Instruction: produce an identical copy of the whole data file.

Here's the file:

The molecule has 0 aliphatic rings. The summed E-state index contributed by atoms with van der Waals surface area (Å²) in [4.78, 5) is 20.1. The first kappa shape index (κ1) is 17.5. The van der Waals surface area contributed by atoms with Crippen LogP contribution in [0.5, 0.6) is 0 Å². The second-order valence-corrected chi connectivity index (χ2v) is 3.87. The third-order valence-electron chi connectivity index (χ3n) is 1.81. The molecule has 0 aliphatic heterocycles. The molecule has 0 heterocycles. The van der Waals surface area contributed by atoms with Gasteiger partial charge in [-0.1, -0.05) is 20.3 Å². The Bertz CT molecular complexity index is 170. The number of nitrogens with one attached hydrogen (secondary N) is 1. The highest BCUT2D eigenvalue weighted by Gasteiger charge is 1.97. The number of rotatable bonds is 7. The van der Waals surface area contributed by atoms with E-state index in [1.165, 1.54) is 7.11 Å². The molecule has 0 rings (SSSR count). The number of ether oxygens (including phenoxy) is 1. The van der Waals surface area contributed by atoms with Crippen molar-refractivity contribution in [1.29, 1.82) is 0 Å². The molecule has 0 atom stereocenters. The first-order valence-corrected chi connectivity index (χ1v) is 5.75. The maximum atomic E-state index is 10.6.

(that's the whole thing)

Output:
The molecule has 0 aliphatic rings. The summed E-state index contributed by atoms with van der Waals surface area (Å²) in [4.78, 5) is 20.1. The first kappa shape index (κ1) is 17.5. The van der Waals surface area contributed by atoms with Crippen LogP contribution in [0.5, 0.6) is 0 Å². The second-order valence-corrected chi connectivity index (χ2v) is 3.87. The third-order valence-electron chi connectivity index (χ3n) is 1.81. The molecule has 0 aliphatic heterocycles. The molecule has 0 heterocycles. The van der Waals surface area contributed by atoms with Gasteiger partial charge in [-0.1, -0.05) is 20.3 Å². The Bertz CT molecular complexity index is 170. The number of nitrogens with one attached hydrogen (secondary N) is 1. The highest BCUT2D eigenvalue weighted by Gasteiger charge is 1.97. The number of rotatable bonds is 7. The van der Waals surface area contributed by atoms with E-state index in [1.165, 1.54) is 7.11 Å². The molecule has 0 rings (SSSR count). The number of ether oxygens (including phenoxy) is 1. The van der Waals surface area contributed by atoms with Crippen molar-refractivity contribution in [1.29, 1.82) is 0 Å². The molecule has 0 atom stereocenters. The first-order valence-corrected chi connectivity index (χ1v) is 5.75. The maximum atomic E-state index is 10.6.